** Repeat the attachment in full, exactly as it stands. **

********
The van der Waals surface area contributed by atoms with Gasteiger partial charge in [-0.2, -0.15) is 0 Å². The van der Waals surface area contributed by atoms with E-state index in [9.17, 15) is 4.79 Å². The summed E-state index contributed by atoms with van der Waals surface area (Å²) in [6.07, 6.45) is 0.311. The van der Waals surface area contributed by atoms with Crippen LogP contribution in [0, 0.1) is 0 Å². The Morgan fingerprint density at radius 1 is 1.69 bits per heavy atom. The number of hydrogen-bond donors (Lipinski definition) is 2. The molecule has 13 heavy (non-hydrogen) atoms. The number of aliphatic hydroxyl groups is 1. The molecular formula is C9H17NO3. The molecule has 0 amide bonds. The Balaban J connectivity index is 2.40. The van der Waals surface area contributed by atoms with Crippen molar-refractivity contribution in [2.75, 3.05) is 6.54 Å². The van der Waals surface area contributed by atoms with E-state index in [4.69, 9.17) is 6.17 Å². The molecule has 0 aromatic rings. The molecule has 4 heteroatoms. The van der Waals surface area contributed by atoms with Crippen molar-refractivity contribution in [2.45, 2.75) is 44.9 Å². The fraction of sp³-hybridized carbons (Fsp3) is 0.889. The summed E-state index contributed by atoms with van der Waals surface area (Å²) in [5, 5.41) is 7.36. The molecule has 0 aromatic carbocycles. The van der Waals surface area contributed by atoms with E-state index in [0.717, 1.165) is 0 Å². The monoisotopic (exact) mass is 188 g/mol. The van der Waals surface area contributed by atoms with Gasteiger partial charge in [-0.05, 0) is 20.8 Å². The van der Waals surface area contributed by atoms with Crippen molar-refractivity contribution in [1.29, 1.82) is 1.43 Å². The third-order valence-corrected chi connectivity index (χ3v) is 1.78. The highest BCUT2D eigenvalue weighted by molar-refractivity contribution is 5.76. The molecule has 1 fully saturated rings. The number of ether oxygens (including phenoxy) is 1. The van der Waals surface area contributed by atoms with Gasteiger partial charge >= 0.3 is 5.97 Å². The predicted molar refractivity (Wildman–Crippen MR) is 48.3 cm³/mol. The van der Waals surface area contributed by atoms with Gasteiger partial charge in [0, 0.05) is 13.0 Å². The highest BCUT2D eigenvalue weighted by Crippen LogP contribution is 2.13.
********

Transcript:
The van der Waals surface area contributed by atoms with Gasteiger partial charge in [-0.2, -0.15) is 0 Å². The van der Waals surface area contributed by atoms with E-state index in [9.17, 15) is 4.79 Å². The summed E-state index contributed by atoms with van der Waals surface area (Å²) in [6.07, 6.45) is 0.311. The van der Waals surface area contributed by atoms with Crippen LogP contribution in [0, 0.1) is 0 Å². The Morgan fingerprint density at radius 1 is 1.69 bits per heavy atom. The number of hydrogen-bond donors (Lipinski definition) is 2. The molecule has 13 heavy (non-hydrogen) atoms. The number of aliphatic hydroxyl groups is 1. The molecular formula is C9H17NO3. The molecule has 0 amide bonds. The Balaban J connectivity index is 2.40. The van der Waals surface area contributed by atoms with Crippen molar-refractivity contribution in [2.75, 3.05) is 6.54 Å². The van der Waals surface area contributed by atoms with E-state index in [4.69, 9.17) is 6.17 Å². The molecule has 0 aromatic rings. The molecule has 4 heteroatoms. The van der Waals surface area contributed by atoms with Crippen molar-refractivity contribution in [2.45, 2.75) is 44.9 Å². The fraction of sp³-hybridized carbons (Fsp3) is 0.889. The summed E-state index contributed by atoms with van der Waals surface area (Å²) in [5, 5.41) is 7.36. The molecule has 0 aromatic carbocycles. The van der Waals surface area contributed by atoms with E-state index in [0.717, 1.165) is 0 Å². The monoisotopic (exact) mass is 188 g/mol. The van der Waals surface area contributed by atoms with Gasteiger partial charge in [-0.05, 0) is 20.8 Å². The van der Waals surface area contributed by atoms with Crippen molar-refractivity contribution in [1.29, 1.82) is 1.43 Å². The third-order valence-corrected chi connectivity index (χ3v) is 1.78. The highest BCUT2D eigenvalue weighted by molar-refractivity contribution is 5.76. The molecule has 1 fully saturated rings. The number of ether oxygens (including phenoxy) is 1. The van der Waals surface area contributed by atoms with Gasteiger partial charge >= 0.3 is 5.97 Å². The predicted molar refractivity (Wildman–Crippen MR) is 48.3 cm³/mol. The van der Waals surface area contributed by atoms with Gasteiger partial charge in [0, 0.05) is 13.0 Å². The highest BCUT2D eigenvalue weighted by Crippen LogP contribution is 2.13.